Google female football fan images and you’ll be met with an abundance of stereotypically beautiful women, stretching, screaming, looking generally fabulous but representative of about 1% of the entire female football fan community. Not only that, they’ll belong to articles titled ’10 Hottest Female Football Fans’, or ‘Most Beautiful Female Football Fans In The World’. Sigh.
It’s one of those eye-rolling, disappointed-but-not-surprised moments, because of course. OF COURSE women only fit into a male dominated sport when they appear as sexual objects. Despite women making up a third of attendees at Premier League matches, OF COURSE for them to be palatable in the male world of football, only the most stereotypically beautiful will be captured.
Try as we might to change the way women are portrayed by the media, there are still huge areas where more work needs to be done. This will be evidenced most from Thursday onwards, when the World Cup starts and media attention turns towards one of the biggest sporting events of the year. There’ll be images of men crying, families hugging, and only the most beautiful (by societies standards) women, most likely in as compromising a position as the photographers can catch them in.
Why? Because as is the case in many elements of society, only the most acceptably beautiful women are allowed to pursue typically male activities or have a voice. Only the most demure, white, cis-gendered, able-bodied, heterosexual, perfectly manicured feminists are listened to. In a heteronormative world, female football fans are only accepted by society if they’re palatable to men.
In reality, female football fans are much more diverse and are probably better represented by my 80-year old grandmother screaming ‘WHAT’S THE REF PLAYING AT?’ than current media depictions.
According to Dr. Stacey Pope, associate professor at Durham University, this all feeds into a larger narrative whereby female football fans have to constantly prove their status as an authentic football supporter. She told Grazia:
'I think all of these common stereotypes about women as lacking sporting knowledge, that they're only interested in the sexual attractiveness of star players, that they're not as passionate or committed, and then this media coverage just focusing on one type of female supporter, is reflective of these wider issues around women being perceived as always inferior to male fans.'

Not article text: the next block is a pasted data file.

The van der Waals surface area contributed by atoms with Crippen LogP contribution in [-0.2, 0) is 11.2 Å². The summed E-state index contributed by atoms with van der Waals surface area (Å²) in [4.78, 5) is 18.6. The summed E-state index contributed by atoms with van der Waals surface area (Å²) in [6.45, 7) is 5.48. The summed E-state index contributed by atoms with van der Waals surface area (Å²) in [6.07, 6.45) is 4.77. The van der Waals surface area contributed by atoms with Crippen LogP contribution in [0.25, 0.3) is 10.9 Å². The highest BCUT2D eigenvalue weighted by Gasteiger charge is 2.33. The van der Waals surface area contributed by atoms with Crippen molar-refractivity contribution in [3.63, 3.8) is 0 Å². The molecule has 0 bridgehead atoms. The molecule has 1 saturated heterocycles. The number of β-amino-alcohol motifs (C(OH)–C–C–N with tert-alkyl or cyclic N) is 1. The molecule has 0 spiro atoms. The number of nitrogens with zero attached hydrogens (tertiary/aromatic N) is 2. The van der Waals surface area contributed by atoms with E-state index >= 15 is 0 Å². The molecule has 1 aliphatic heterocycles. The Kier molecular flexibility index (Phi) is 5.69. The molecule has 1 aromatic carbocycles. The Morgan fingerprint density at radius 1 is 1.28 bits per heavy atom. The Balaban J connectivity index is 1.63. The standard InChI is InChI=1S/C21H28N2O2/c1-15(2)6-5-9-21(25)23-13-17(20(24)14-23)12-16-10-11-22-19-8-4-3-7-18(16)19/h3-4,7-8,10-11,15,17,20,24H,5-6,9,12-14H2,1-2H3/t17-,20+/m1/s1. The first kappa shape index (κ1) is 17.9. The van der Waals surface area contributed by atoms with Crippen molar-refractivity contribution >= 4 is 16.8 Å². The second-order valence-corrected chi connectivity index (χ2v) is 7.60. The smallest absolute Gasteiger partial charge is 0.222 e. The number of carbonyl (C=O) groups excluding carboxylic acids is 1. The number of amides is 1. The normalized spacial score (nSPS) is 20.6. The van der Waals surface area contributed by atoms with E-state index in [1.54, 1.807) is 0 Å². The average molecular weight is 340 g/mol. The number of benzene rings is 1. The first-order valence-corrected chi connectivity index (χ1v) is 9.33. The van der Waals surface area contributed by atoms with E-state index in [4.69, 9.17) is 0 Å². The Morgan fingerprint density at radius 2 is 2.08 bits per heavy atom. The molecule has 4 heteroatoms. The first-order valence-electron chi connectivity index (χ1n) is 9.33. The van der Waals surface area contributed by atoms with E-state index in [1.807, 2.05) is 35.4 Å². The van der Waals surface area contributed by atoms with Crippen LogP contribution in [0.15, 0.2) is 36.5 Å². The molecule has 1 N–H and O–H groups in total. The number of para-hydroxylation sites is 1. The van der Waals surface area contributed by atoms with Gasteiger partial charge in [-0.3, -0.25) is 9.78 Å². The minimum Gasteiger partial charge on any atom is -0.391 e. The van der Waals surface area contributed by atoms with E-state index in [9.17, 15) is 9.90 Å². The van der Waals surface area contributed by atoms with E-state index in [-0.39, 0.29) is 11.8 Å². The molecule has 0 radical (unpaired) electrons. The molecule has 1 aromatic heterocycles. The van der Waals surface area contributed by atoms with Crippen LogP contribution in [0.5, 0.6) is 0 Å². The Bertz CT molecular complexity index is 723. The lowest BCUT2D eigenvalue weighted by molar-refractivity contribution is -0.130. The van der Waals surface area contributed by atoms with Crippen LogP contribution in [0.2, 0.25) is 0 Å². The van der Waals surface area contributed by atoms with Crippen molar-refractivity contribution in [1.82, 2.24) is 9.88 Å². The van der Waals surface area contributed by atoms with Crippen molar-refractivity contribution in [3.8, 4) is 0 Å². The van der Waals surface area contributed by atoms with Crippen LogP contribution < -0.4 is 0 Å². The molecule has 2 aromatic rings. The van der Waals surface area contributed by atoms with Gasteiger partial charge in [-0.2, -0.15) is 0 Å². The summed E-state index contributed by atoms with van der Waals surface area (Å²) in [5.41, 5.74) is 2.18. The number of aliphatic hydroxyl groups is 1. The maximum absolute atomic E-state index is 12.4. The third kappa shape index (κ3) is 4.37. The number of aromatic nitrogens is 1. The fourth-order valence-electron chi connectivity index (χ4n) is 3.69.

Essentially, photographers and media organisations need to stop focusing on one type of woman at the match, and look to the rest of the stadium where thousands of other diverse women are also authentically supporting the game, just as they do with men.
That’s why Carabao and This Fan Girl have launched the #WeAreFemaleFans campaign, putting together a photography collective of diverse female fans aiming to get them at the top of search engine results. The football sponsor and digital fan community are urging people to share articles about the campaign (including ones like this) in order to push the images up the ranks of Google and search engines alike, until they reach the top spot and change the way women are represented at the match.
Click through to see the images of female football fans Carabao and This Fan Girl want to top search engines...
‘This week the World Cup will kick off and be watched by millions of fans, male and female, yet it won’t be long before the cameras are focusing gratuitously on female fans in the crowd and soon those images will feature online’ said Anna Cooke, brand manager at Carabao, ‘our campaign wants to tackle this and profile all female football fans, whatever their age, shape or size. All you have to do is share a link and soon these images will rocket up online searches and see female fans represented in the same way as men.’
To find out more about the campaign, visit www.thisfangirl.com/carabao.